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Sri Lanka: Violence Continues, Two Policemen Killed and Hundreds Injured

| 11.5.22 |
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Sri Lanka: Violence Continues, Two Policemen Killed and Hundreds Injured



 As is well known, nationwide protests have occurred in Sri Lanka since last month, where protesters called for the resignation of Sri Lankan President Gotabaya Rajapaksa and Prime Minister Mahinda Rajapaksa. The call is in the aftermath of the economic crisis that nearly bankrupted Sri Lanka and its people face shortages of fuel, food and other basic necessities. On Monday (9/5/2022) Mahinda Rajapaksa finally resigned. He and his family were evacuated from their official residence through thousands of protesters trying to break into the heavily fortified colonial-era building. 

There was no confirmation of their whereabouts, but some protesters gathered outside the naval base at Trincomalee on the northeast coast, which is believed to be the Rajapaksa family's shelter. The Indian Embassy denied social media speculation that certain political persons and their families had fled to India. The Indian Embassy also rejected speculation that India was sending troops to Sri Lanka. The country reaffirmed its support for Sri Lanka on Tuesday, saying India had provided $3.5 billion in aid to tackle the crisis. India's Ministry of Foreign Affairs said the country was also sending essential items such as food and medicine. 

Meanwhile, Gotabaya Rajapaksa remains at his official residence which is protected by a layered iron fence guarded by the military and police. On Monday, supporters gathered at the prime minister's official residence to urge Mahinda Rajapaksa to stay in office. After the meeting, mobs supporting the government beat peaceful protesters camped near the prime minister's residence and the president's office.
The supervising police did little to stop the action. Across the country, angry citizens have responded by attacking government supporters and ruling party politicians. Eight people including a lawmaker from the ruling party and two police officers were killed and 219 injured in the violence, the Defense Ministry said. 

In addition, 104 buildings and 60 vehicles were burned. The pro-government mobs were chased, beaten and stripped naked. Some of them were pushed into the lake and not allowed to return to the ground for hours. When word spread about where the bus was taking the supporters, people crushed them and set them on fire. The toppled buses still smoked across the capital, Colombo, as protests continued. Government supporters' homes were attacked and several businesses burned, although personal violence has subsided. Sri Lanka nearly went bankrupt after saying it was suspending payments on foreign loans of $7 billion that was due this year from $25 billion due in 2026. Its total foreign debt (ULN) is 51 billion dollars. A shortage of foreign currency has led to reduced imports and scarcity of basic necessities ranging from food to gas for cooking, fuel and medicine.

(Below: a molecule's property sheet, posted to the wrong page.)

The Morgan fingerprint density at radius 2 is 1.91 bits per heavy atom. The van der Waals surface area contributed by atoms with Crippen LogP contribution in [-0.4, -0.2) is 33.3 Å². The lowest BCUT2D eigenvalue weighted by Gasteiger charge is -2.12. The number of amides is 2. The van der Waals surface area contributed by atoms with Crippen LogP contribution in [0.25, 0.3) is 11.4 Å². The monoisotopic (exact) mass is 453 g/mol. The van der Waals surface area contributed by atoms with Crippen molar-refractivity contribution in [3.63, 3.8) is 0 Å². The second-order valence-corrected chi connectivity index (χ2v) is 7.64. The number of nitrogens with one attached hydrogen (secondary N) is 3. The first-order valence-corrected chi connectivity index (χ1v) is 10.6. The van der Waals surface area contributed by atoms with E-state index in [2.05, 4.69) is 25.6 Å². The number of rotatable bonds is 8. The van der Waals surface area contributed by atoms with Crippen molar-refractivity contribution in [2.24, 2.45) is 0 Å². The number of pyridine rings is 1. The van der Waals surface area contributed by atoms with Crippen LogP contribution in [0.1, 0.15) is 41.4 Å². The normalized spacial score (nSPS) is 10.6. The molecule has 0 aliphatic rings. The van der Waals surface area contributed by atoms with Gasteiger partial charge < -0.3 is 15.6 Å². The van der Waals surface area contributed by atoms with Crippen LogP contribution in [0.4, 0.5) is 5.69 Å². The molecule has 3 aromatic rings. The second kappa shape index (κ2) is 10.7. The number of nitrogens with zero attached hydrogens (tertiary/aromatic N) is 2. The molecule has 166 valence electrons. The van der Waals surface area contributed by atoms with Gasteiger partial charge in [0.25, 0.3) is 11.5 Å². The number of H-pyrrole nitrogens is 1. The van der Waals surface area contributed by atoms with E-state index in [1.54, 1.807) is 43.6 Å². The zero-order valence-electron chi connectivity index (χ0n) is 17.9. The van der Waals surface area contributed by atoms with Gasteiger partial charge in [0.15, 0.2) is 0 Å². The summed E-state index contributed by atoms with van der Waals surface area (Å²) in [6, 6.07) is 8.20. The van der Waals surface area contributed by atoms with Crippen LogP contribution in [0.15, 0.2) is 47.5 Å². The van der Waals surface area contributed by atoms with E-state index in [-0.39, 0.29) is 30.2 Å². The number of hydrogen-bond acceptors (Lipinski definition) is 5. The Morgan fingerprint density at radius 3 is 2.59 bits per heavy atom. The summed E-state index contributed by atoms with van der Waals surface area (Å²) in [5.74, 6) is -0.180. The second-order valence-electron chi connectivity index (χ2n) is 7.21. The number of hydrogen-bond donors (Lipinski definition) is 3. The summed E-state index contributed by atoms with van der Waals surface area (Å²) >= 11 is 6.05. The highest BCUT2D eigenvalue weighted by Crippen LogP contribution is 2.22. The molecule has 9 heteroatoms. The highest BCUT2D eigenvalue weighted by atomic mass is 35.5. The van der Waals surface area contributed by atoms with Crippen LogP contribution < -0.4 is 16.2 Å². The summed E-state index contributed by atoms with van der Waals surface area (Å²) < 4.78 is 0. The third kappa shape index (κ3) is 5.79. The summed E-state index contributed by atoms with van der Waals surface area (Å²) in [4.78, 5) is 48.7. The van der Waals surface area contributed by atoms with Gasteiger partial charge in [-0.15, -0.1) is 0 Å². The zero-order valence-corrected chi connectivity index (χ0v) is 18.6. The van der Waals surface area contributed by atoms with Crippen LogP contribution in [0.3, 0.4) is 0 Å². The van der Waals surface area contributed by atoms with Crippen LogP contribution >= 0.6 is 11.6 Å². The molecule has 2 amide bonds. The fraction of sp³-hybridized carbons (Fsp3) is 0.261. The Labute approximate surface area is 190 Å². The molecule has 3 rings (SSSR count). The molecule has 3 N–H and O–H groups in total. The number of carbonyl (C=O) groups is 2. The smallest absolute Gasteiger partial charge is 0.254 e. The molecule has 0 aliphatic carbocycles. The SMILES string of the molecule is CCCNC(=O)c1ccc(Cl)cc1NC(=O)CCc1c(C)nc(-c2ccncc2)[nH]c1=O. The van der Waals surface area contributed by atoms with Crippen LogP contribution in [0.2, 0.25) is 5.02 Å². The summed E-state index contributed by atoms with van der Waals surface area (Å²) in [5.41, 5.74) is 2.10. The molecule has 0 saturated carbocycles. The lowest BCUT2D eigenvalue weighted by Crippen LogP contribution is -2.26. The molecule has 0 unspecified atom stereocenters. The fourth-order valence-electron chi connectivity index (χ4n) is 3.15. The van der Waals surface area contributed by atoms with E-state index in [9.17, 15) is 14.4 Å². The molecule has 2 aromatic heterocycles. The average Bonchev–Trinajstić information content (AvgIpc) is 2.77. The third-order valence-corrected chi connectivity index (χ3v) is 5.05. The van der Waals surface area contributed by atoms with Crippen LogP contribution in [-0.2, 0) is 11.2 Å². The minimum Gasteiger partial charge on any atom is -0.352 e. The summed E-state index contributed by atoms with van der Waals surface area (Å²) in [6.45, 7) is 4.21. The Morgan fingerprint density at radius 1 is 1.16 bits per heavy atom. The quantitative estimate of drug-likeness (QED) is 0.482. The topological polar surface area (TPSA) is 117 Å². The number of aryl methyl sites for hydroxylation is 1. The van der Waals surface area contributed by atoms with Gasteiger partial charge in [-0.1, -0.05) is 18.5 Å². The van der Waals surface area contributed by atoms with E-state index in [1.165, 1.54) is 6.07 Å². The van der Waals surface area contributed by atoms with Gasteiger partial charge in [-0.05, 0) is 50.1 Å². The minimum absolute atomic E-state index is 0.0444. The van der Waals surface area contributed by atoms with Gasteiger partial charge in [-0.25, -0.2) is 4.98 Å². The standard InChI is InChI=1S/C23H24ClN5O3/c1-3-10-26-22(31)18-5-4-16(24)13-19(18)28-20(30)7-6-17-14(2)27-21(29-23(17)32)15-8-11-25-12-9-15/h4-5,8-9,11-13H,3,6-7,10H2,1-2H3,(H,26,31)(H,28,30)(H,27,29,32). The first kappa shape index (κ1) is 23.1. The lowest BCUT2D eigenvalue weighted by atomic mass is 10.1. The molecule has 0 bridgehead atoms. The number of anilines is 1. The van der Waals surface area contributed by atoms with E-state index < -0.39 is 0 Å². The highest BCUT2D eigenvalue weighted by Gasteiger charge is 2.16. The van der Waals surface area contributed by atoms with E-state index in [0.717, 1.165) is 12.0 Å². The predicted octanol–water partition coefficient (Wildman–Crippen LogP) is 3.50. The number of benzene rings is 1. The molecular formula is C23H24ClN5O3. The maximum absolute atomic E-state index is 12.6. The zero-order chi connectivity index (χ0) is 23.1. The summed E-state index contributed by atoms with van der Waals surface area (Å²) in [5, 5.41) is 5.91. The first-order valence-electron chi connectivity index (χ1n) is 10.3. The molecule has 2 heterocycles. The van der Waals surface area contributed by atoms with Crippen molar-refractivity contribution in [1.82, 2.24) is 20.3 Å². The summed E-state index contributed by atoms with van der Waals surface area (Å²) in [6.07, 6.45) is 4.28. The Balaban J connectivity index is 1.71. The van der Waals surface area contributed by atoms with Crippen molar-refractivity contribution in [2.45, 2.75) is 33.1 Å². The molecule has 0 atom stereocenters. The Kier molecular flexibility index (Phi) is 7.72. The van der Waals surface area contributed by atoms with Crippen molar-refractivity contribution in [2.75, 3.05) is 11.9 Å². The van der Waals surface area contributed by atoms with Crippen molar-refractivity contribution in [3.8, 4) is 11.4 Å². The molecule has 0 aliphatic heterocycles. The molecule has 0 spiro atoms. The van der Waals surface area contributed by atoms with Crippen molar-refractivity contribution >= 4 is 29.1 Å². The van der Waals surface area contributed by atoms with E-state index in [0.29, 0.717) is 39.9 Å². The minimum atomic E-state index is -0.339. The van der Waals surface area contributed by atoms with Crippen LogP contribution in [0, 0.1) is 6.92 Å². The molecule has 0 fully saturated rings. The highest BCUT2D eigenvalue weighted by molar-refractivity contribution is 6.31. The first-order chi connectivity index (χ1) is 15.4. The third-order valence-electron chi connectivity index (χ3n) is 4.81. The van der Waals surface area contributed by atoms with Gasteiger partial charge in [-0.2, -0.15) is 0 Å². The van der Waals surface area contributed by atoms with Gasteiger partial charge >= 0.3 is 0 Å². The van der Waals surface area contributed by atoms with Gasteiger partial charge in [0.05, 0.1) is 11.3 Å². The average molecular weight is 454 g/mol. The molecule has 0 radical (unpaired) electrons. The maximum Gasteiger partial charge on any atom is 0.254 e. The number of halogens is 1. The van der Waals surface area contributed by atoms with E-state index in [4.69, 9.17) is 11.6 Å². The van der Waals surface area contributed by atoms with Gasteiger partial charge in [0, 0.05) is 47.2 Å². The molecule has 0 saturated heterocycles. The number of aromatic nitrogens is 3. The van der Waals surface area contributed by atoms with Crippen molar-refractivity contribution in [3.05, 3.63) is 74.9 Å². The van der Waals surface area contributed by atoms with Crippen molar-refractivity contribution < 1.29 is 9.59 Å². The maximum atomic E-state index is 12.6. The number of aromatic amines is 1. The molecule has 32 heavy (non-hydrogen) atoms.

Over the last few months people have been forced to queue for hours to buy limited stock and many have returned with nothing. Protesters blame alleged corruption and the Rajapaksa brothers' style of government for the economic crisis. The prime minister's resignation has created an administrative vacuum without a Cabinet, which automatically dissolves with the resignation. The president is under pressure to appoint someone who can unite everyone as prime minister, give most of his powers to Parliament and step down. The vacuum has also created fears of a military takeover especially if the violence continues.


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